Vision quest Featured

8:00pm EDT June 25, 2010
In order to set a vision, Mike Porter has to understand the business and the people he is leading.

“Not only from a historical perspective and what they’ve gone through but also where is this business trying to go and where’s the company trying to go,” says Porter, who oversees more than 500 employees as a regional general manager of Microsoft Corp.’s central region. “Then, you have to take into account the culture, the people — the appetite for change if you will.”

Smart Business spoke with Porter about how to create a vision and get buy-in for it.

Q. What’s the most important step in business?

Being able to set that vision, I’ve found, is the most important thing. It allows you to, stealing a (Steven) Covey term, ‘begin with the end in mind.’ Then you have to have that courage, conviction, that confidence piece. ... In my experience, that’s what allows you to put that vision, that stake in the ground out there because visions aren’t necessarily contracts that say you are assured that all are going to come true.

So you have to have some darn confidence as a leader in what you are doing so you can set the vision and get all the people, the entire organization to go with you in that direction. Because you are really only as good as your people and their ability to understand what you are trying to do. That’s a tough, tough set of different things to go through as a leader in this day and age given the disbursement of people and how many different moving parts there are.

Q. How do you get people to buy in to the vision?

Researching, getting insights, testing ideas, sharing my theories, and openly and honestly asking for feedback. Let’s say it’s a turnaround, versus a sustained success type of business. The difference is in a turnaround, I’m probably going to take a move to start making those changes much quicker than if it is a sustained success. In a sustained success, I’m going to spend a little more time getting more and more people’s input and sharing out my ideas and pieces ahead of time before formally saying this is a vision. Because in a sustained success, I’m going to make sure that by the time I set the vision most people can regurgitate it, if you will, as it comes out. They’re already in. They feel like they are part of it.

In a turnaround, I just need the top performers to confirm what I think I see because the appetite for change is usually so high in a turnaround anyway, that the key is getting the communication, the vision out there quickly because people want to follow something. If it’s a turnaround, they typically feel like they’ve been following a dead end if you will.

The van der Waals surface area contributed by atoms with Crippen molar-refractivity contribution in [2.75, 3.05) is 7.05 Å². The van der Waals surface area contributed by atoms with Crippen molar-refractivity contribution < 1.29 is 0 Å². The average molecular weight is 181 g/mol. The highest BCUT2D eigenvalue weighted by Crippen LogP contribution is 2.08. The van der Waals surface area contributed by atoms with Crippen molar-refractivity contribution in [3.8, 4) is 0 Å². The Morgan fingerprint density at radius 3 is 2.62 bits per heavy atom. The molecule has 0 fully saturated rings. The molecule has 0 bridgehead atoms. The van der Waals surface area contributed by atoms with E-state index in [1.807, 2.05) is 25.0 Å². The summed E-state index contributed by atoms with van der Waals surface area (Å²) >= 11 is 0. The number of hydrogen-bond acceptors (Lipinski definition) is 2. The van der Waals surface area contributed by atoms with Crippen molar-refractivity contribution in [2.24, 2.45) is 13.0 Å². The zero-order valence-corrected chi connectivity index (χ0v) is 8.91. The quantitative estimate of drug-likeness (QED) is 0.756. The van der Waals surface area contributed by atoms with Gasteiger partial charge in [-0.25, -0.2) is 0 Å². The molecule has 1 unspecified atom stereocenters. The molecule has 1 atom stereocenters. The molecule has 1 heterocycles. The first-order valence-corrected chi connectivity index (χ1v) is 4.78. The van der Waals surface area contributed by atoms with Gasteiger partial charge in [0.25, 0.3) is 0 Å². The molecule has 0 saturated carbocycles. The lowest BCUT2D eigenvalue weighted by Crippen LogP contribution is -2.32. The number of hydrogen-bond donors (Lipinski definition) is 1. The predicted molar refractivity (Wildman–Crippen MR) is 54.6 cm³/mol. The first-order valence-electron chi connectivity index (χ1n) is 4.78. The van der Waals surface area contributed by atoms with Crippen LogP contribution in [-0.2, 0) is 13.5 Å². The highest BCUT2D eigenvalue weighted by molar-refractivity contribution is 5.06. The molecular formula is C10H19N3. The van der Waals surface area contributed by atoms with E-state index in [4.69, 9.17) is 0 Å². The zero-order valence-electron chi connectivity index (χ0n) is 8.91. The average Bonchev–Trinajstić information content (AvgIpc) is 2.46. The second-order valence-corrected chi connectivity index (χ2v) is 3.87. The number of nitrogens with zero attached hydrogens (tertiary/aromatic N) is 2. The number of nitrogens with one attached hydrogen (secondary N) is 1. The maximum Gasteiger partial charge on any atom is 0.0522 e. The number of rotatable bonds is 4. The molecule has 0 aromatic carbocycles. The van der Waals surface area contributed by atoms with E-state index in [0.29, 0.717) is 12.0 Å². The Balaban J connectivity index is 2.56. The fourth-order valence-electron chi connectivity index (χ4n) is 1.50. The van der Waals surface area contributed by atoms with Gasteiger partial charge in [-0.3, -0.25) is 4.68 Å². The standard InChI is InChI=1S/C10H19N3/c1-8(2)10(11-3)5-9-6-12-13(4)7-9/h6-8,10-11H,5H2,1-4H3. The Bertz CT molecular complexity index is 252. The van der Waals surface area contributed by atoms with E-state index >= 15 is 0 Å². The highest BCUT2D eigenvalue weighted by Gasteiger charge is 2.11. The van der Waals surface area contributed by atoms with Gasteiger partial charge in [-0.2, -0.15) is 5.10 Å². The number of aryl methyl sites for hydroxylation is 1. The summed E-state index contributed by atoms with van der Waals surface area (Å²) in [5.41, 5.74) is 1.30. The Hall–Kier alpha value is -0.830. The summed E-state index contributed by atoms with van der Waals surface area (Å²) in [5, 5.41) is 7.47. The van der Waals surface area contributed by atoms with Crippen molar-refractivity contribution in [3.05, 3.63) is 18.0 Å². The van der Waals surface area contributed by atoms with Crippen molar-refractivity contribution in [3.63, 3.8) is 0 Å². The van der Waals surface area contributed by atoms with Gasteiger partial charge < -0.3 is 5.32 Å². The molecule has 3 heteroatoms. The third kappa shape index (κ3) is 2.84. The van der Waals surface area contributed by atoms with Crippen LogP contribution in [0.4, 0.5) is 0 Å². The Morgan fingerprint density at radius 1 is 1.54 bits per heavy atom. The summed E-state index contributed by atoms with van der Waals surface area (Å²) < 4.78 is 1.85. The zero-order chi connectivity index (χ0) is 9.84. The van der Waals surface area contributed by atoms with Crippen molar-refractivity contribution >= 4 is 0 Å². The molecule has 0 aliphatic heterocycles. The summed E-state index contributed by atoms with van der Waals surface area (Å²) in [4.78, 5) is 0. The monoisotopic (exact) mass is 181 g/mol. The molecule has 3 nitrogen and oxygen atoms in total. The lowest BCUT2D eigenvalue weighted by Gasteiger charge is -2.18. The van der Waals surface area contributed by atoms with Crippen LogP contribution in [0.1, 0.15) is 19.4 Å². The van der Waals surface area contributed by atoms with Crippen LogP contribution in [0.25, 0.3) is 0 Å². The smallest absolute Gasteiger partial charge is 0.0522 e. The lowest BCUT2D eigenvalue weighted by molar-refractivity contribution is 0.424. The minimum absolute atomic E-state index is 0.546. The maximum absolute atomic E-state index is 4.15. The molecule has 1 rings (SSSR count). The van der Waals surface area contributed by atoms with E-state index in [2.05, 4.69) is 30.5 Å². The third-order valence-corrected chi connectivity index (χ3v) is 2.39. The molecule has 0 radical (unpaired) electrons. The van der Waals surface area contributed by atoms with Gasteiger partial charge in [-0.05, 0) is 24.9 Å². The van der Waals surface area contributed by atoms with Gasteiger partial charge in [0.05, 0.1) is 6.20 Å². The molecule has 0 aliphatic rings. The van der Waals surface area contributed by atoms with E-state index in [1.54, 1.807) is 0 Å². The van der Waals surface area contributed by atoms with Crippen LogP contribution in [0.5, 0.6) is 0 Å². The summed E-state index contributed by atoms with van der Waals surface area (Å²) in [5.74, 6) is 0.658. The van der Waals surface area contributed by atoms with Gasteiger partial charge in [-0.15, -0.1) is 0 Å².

Q. What are the keys to getting honest feedback?

When you come in or when you are running a business already and whether it’s starting a business or being there already, the key is just to inspect the business. It goes back to creating a vision. As you inspect, you likely are going to find information, whether it’s looking though the numbers or business intelligence. (That) is something that our customers at Microsoft are asking us for and that’s what we use a lot. Show me the numbers, show me the scorecard, show me the things that are going on, and then, in turn, what that should show you is it should show you some trend data that says, ‘OK, I see some trends that I need to go and investigate more,’ and maybe that leads to the communication ... and then test that with the people you know that you can trust. They’re the honesty, they’re the historian-type folks that have been there for a long time.

They are going to give it to you straight and then you test that in a small group. Then after you are able to get close to confirming that your suspicions or your assumptions were correct in certain areas, then what I do is I go out and ask for feedback. But you have to ask for something specific, and you have to give them a safety place to go with their feedback.

For instance, you could, as a leader, say, ‘Do you think we need to be better at selling?’ And, of course, everyone would probably say, ‘Oh yeah.’ But they wouldn’t give you much to go on. But if you were to say, ‘Do you think we need to be selling to customers that we’ve had as customers for a long time that maybe have plateaued or they look like they’ve plateaued with us, and do you have any examples where you’ve seen that work or not work?’

Because then that is a safety net. You’ve given them enough where they know whatever they tell you, it’s going to be in line with what you are thinking about. Then based on the way that you react to their feedback, they’ll give you more is what I’ve found. You have to be open to feedback and to ideas and to sharing that out again. When I have those conversations and I get good feedback, I’m very quick to pull them in and show them how I took the notes or send that back out or give them access to where I’m storing all my thinking and data and try to be transparent with it.